[caption id="attachment_57760" align="alignnone" width="660"] Joiram spends his days underneath the truck and nights in auto-rickshaws[/caption]

Das, however, was evicted by the landlord. "He said that if I stay there, it would be difficult, as I was not checked (for coronavirus), although I was. He said that if I stay there, they might catch the disease and things will turn bad. He asked me to make arrangements elsewhere." The roving man then made his way to the Guwahati Railway Station, where he lives and sleeps. "When it rains, I live in autos the entire night", he said.

An Inside Northeast team discovered the man sleeping underneath a truck, a place that he seems to have taken an especial liking for.

Plight of Migrants in Assam?

The coronavirus pandemic has swept across the world leaving death and destruction in its wake, and India has also been affected by the contagion to a great degree. The lockdown has been extended till May 3. Because of the lockdown, the common man has been left feeling the heat of hopelessness and despair as the economy continues to dry out.

Many migrant labourers who had come to Assam seeking employment opportunities have been left stranded with no options of income.

Moreover, it is no secret that a large chunk of the population is battling starvation as the food supply chain has dried up and reports of goods being sold at exorbitant prices abound. In Assam, the Chief Secretary Kumar Sanjay Krishna has announced the presence of as many as 1,641 migrant labourers. Asserting that the problem of migrant labourers is a "big issue", the Chief Secretary said that people will be allowed to move to their respective hometowns for one time, further adding that about 9,000 or so people are stranded in other districts amid the lockdown.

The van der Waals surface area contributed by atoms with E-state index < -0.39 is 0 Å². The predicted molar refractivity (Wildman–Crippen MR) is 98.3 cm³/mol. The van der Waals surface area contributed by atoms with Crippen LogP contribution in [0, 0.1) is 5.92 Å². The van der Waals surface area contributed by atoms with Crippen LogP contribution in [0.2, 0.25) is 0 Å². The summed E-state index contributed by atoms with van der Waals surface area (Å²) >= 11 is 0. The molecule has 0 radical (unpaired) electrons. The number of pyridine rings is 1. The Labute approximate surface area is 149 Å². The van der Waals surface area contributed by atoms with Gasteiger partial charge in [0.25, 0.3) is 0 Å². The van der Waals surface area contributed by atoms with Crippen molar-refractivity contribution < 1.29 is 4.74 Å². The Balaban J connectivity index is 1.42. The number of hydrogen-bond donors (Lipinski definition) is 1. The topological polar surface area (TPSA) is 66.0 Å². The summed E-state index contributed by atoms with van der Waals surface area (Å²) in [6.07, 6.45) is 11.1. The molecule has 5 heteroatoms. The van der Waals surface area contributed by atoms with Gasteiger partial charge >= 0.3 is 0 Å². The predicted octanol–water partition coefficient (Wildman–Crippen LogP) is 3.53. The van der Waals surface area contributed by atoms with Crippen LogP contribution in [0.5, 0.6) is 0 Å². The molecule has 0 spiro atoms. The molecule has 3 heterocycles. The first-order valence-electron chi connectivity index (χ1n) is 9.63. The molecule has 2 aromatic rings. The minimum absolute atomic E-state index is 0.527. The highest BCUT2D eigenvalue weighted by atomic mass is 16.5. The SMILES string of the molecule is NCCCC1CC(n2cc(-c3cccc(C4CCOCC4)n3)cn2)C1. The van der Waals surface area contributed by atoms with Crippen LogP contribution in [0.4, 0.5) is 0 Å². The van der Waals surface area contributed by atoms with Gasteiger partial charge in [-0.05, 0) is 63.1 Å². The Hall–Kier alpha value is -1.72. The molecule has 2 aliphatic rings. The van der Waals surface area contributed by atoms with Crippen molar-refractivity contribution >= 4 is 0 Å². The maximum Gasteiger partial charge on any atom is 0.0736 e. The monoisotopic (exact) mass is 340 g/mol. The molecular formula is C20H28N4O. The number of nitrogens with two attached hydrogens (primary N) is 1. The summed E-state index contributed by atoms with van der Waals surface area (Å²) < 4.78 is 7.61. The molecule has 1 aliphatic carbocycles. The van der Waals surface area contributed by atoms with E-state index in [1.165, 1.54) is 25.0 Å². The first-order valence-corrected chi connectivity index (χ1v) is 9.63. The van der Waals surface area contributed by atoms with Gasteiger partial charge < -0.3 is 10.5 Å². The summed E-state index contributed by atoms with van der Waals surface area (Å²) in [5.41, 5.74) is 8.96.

However, with the lockdown rules still firmly in place, what happens to the migrants who are stranded and wish to return to their own states?

Migrant labourers, be it in Assam or Kanyakumari, continue to feel the heavy blow of the lockdown that has paralyzed their lives. Tensions came to the fore in Mumbai – the epicentre of the virus – when disregarding Government rules, thousands thronged to demand an instantaneous end to their plight. Stuck between hunger and the COVID-19, thousands congregated in Bandra and demanded that they be sent back home.

Amid the doom and gloom of the current economic scenario, several migrants, desperate to go back to their homelands, have breathed their last due to fatigue or sickness.

If the suffering of the likes of Dhiren and Parimal is anything to go by, these migrants must be facing truly uncertain times, and only time will tell if the easing of the lockdown will once again return "normalcy" to their lives.

Support Inside Northeast (InsideNE), an independent media platform that focuses on Citizen-centric stories from Northeast India that are surprising, inspiring, cinematic and emotionally relevant.

Readers like you make Inside Northeast’s work possible.

To support our brand of fearless and investigative journalism, support us HERE.


The Inside Northeast app HERE for News, Views, and Reviews from Northeast India.

Do keep following us for news on-the-go. We deliver the Northeast.

Edited By: Admin
Published On: Apr 25, 2020